I don't really like online dating at all. But once in a while I give it a try, just to see what happens.
Recently, I made an OkCupid profile. I wasn't finding any good conversations or connections, but I stuck with it because hey, you never know.
But as we've seen in one viral story after another, it is not easy for women on dating apps (or social media in general) to avoid being berated.
Messages from potential suitors
Like any woman on one of these apps, I got a significant amount of comments about my appearance and a lot of extremely forward, sexual messages.
But I've also gotten other kinds of messages that directly address my character. I am a very open person, so I mention on my profile that I work in media, am a feminist (I believe in the systematic, social and economic equality of the sexes) and that I am a nerd (I like pop culture and stuff). I also wrote that you should message me, "If you're not a f*ckboy."
If a guy can laugh at that, then we're one step closer to getting along.
However, I also get called out for my social/political beliefs just as much as I am quizzed on how much of a nerd I actually am. I usually feel like Marissa Tomei's character showing off her automotive prowess in that scene from My Cousin Vinny.
At this point, I'm used to it. If you're a woman who works in the public eye in any capacity, you expect to get some crap thrown at you.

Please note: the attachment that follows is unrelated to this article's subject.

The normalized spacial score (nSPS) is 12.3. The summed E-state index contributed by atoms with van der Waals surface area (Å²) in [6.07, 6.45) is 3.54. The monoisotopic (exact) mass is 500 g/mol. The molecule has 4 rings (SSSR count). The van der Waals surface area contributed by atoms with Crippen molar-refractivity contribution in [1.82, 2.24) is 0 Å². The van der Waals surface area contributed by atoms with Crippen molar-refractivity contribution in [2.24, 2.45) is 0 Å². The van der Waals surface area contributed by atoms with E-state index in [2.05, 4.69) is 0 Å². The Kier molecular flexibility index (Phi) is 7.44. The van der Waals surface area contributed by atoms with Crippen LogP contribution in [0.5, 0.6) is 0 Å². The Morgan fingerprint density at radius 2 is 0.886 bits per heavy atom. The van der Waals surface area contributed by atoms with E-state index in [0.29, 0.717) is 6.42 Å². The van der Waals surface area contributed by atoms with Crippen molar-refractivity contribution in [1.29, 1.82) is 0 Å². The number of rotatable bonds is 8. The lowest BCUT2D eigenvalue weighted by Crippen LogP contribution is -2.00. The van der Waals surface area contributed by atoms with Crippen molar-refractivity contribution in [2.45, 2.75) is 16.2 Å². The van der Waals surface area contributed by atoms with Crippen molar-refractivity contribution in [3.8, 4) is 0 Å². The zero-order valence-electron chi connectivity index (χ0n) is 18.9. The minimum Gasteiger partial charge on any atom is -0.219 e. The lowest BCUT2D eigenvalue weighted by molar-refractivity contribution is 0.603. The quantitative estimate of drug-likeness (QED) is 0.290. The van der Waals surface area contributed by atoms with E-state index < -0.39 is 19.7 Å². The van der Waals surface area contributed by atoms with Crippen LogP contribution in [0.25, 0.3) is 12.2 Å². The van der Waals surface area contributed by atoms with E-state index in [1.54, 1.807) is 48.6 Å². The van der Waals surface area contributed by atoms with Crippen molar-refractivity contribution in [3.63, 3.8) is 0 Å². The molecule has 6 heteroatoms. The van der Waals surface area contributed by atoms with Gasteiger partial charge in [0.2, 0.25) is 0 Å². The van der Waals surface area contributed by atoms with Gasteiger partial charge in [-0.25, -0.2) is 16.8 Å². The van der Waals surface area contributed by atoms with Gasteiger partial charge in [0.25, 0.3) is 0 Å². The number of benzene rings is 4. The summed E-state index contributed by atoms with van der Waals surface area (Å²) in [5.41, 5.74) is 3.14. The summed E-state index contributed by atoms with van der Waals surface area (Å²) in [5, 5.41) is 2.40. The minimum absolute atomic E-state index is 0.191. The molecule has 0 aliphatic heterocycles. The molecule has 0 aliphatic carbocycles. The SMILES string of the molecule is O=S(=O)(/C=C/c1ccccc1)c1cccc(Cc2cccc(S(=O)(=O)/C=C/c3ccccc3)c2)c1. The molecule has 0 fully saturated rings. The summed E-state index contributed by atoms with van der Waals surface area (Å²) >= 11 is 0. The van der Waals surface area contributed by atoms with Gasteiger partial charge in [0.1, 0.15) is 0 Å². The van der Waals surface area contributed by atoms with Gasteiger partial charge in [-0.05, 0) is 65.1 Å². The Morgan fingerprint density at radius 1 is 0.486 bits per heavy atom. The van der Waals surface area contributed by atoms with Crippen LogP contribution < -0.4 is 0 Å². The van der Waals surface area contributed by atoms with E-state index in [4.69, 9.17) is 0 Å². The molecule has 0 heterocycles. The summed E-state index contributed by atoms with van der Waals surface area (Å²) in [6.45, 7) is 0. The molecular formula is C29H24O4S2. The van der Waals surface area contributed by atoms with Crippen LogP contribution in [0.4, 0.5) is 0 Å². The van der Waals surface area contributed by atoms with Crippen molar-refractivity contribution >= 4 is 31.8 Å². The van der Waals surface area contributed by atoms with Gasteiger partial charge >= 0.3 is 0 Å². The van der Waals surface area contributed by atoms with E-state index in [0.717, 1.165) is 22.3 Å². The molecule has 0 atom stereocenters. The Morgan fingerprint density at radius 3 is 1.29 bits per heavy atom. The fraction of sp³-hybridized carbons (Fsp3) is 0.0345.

But then I was sent this delightful message:
(Warning: This message contains fowl, potentially offensive language):
In full, the message (the first one the guy ever sent me) reads:
Anyone who writes "fuckboy" has no credibility as a human being. You're not funny and your (sic) not original; you're cunty and have nothing to offer to the conversation. A nerdgirl is so fucking original. You seem like every other misandrist, who invarably (sic) never experienced any hardship or legit discrimination. You probably crap out solipsistic, totally uninspiring shit for xojane..That or some dumbass thought piece for equally uptight tools. And you probably get your news from memes. Oh, and you do not get a chance to respond. Enjoy being a cunt and decidedly not unique.
At first, I tried to shake it off, but that was pretty much impossible. I wondered why the heck anyone would think it's okay to send a message like this. My friends (who were amazing and supportive) wondered the same.
Why this is even a thing?
I think men who send messages like these are insecure in their own unhealthy ideas of traditional masculinity. Some people rely so heavily on their male privilege that if anything or anyone mentions that it may not be the best thing for society, they lash out. Their power is threatened and they don't like it.
At first, I tried to shake it off, but that was pretty much impossible.
This is why men can sometimes act violently when they're rejected by women.
Society undervalues women. We see it when convicted rapists are given short sentences so that their lives aren't severely impacted by this one act, while the survivor has to live with it for the rest of her life, and when survivors who do speak out are often mistrusted. We see it when the right to make decisions about one's own body is questioned and attacked. We see it when women are sexualized and demeaned constantly by advertisers and the media.
These societal actions teach men early on that women don't have the same personhood as them. That leads to the misogynistic tendencies which teach men that they have a right to women's bodies. It leads to catcalling, slut shaming, victim blaming and other atrocities that women face every single day.